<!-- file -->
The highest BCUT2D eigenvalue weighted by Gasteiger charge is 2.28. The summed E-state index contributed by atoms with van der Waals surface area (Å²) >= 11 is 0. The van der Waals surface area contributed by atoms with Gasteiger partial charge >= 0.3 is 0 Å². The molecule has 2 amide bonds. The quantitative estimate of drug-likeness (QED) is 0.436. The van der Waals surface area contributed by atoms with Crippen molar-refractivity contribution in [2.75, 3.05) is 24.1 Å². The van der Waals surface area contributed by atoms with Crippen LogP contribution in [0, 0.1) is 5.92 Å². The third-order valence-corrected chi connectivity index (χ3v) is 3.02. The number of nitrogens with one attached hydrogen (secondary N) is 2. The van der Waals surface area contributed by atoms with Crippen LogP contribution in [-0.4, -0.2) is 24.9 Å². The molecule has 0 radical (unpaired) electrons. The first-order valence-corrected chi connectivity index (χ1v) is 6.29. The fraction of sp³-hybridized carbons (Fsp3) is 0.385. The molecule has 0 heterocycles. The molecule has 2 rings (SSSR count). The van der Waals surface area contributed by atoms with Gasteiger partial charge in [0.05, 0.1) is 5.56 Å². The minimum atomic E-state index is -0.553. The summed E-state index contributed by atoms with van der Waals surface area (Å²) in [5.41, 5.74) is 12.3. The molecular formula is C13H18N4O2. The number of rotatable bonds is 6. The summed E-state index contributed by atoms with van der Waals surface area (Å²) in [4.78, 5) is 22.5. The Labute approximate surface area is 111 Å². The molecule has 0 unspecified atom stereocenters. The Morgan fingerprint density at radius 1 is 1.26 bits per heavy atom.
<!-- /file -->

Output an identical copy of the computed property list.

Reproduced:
The highest BCUT2D eigenvalue weighted by Gasteiger charge is 2.28. The summed E-state index contributed by atoms with van der Waals surface area (Å²) >= 11 is 0. The van der Waals surface area contributed by atoms with Gasteiger partial charge >= 0.3 is 0 Å². The molecule has 2 amide bonds. The quantitative estimate of drug-likeness (QED) is 0.436. The van der Waals surface area contributed by atoms with Crippen molar-refractivity contribution in [2.75, 3.05) is 24.1 Å². The van der Waals surface area contributed by atoms with Crippen LogP contribution in [0, 0.1) is 5.92 Å². The third-order valence-corrected chi connectivity index (χ3v) is 3.02. The number of nitrogens with one attached hydrogen (secondary N) is 2. The van der Waals surface area contributed by atoms with Crippen LogP contribution in [-0.4, -0.2) is 24.9 Å². The molecule has 0 radical (unpaired) electrons. The first-order valence-corrected chi connectivity index (χ1v) is 6.29. The fraction of sp³-hybridized carbons (Fsp3) is 0.385. The molecule has 0 heterocycles. The molecule has 2 rings (SSSR count). The van der Waals surface area contributed by atoms with Gasteiger partial charge in [0.05, 0.1) is 5.56 Å². The minimum atomic E-state index is -0.553. The summed E-state index contributed by atoms with van der Waals surface area (Å²) in [5.41, 5.74) is 12.3. The molecular formula is C13H18N4O2. The number of rotatable bonds is 6. The summed E-state index contributed by atoms with van der Waals surface area (Å²) in [4.78, 5) is 22.5. The Labute approximate surface area is 111 Å². The molecule has 0 unspecified atom stereocenters. The Morgan fingerprint density at radius 1 is 1.26 bits per heavy atom.